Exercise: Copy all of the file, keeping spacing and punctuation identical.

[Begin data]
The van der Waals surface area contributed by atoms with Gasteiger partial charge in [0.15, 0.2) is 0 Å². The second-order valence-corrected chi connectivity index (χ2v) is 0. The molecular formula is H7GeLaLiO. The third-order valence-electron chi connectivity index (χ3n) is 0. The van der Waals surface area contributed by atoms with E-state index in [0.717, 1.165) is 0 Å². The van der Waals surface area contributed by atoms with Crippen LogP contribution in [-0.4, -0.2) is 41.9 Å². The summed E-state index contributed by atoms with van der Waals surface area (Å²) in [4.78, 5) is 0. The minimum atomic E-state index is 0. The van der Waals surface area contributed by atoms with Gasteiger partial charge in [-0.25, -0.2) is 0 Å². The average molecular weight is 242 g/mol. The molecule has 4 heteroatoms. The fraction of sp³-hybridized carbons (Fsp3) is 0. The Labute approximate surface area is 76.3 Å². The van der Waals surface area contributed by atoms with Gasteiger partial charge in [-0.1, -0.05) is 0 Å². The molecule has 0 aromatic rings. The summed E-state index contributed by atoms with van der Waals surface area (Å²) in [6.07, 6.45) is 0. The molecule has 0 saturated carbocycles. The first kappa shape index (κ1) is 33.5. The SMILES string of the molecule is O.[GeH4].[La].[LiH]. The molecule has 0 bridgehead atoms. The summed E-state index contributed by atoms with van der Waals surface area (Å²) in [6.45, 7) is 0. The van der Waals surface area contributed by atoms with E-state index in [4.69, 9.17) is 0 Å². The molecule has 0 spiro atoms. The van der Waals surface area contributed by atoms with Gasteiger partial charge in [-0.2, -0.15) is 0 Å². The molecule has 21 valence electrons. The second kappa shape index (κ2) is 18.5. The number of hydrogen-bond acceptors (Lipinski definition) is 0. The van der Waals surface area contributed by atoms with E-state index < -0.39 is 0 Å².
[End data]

The van der Waals surface area contributed by atoms with Gasteiger partial charge in [0.15, 0.2) is 0 Å². The second-order valence-corrected chi connectivity index (χ2v) is 0. The molecular formula is H7GeLaLiO. The third-order valence-electron chi connectivity index (χ3n) is 0. The van der Waals surface area contributed by atoms with E-state index in [0.717, 1.165) is 0 Å². The van der Waals surface area contributed by atoms with Crippen LogP contribution in [-0.4, -0.2) is 41.9 Å². The summed E-state index contributed by atoms with van der Waals surface area (Å²) in [4.78, 5) is 0. The minimum atomic E-state index is 0. The van der Waals surface area contributed by atoms with Gasteiger partial charge in [-0.25, -0.2) is 0 Å². The average molecular weight is 242 g/mol. The molecule has 4 heteroatoms. The fraction of sp³-hybridized carbons (Fsp3) is 0. The Labute approximate surface area is 76.3 Å². The van der Waals surface area contributed by atoms with Gasteiger partial charge in [-0.1, -0.05) is 0 Å². The molecule has 0 aromatic rings. The summed E-state index contributed by atoms with van der Waals surface area (Å²) in [6.07, 6.45) is 0. The molecule has 0 saturated carbocycles. The first kappa shape index (κ1) is 33.5. The SMILES string of the molecule is O.[GeH4].[La].[LiH]. The molecule has 0 bridgehead atoms. The summed E-state index contributed by atoms with van der Waals surface area (Å²) in [6.45, 7) is 0. The van der Waals surface area contributed by atoms with E-state index in [4.69, 9.17) is 0 Å². The molecule has 0 spiro atoms. The van der Waals surface area contributed by atoms with Gasteiger partial charge in [-0.2, -0.15) is 0 Å². The molecule has 21 valence electrons. The second kappa shape index (κ2) is 18.5. The number of hydrogen-bond acceptors (Lipinski definition) is 0. The van der Waals surface area contributed by atoms with E-state index < -0.39 is 0 Å².